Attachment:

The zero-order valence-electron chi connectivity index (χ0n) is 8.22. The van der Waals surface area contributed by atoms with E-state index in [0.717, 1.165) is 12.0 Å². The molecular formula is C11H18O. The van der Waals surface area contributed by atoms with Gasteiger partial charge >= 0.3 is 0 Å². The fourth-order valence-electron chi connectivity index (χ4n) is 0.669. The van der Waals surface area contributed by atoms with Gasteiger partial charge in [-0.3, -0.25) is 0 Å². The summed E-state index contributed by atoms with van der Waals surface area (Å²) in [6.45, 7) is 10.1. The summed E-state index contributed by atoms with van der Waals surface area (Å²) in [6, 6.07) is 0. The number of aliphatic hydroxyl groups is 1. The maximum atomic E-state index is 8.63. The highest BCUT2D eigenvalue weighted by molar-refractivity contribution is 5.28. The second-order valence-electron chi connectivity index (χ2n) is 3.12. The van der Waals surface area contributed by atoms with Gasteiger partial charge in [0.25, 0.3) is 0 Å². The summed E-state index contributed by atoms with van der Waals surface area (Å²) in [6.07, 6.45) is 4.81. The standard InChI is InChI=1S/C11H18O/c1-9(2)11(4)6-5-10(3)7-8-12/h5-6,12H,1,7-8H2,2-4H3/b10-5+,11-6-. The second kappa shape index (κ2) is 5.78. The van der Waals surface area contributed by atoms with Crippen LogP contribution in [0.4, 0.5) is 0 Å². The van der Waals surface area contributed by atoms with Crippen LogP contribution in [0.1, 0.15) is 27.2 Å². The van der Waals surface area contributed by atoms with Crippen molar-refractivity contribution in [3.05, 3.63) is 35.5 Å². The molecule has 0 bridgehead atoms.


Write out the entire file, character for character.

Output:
The zero-order valence-electron chi connectivity index (χ0n) is 8.22. The van der Waals surface area contributed by atoms with E-state index in [0.717, 1.165) is 12.0 Å². The molecular formula is C11H18O. The van der Waals surface area contributed by atoms with Gasteiger partial charge >= 0.3 is 0 Å². The fourth-order valence-electron chi connectivity index (χ4n) is 0.669. The van der Waals surface area contributed by atoms with Gasteiger partial charge in [-0.3, -0.25) is 0 Å². The summed E-state index contributed by atoms with van der Waals surface area (Å²) in [6.45, 7) is 10.1. The summed E-state index contributed by atoms with van der Waals surface area (Å²) in [6, 6.07) is 0. The number of aliphatic hydroxyl groups is 1. The maximum atomic E-state index is 8.63. The highest BCUT2D eigenvalue weighted by molar-refractivity contribution is 5.28. The second-order valence-electron chi connectivity index (χ2n) is 3.12. The van der Waals surface area contributed by atoms with Gasteiger partial charge in [0.25, 0.3) is 0 Å². The summed E-state index contributed by atoms with van der Waals surface area (Å²) in [6.07, 6.45) is 4.81. The standard InChI is InChI=1S/C11H18O/c1-9(2)11(4)6-5-10(3)7-8-12/h5-6,12H,1,7-8H2,2-4H3/b10-5+,11-6-. The second kappa shape index (κ2) is 5.78. The van der Waals surface area contributed by atoms with Crippen LogP contribution in [0.4, 0.5) is 0 Å². The van der Waals surface area contributed by atoms with Crippen LogP contribution in [0.1, 0.15) is 27.2 Å². The van der Waals surface area contributed by atoms with Crippen molar-refractivity contribution in [3.05, 3.63) is 35.5 Å². The molecule has 0 bridgehead atoms.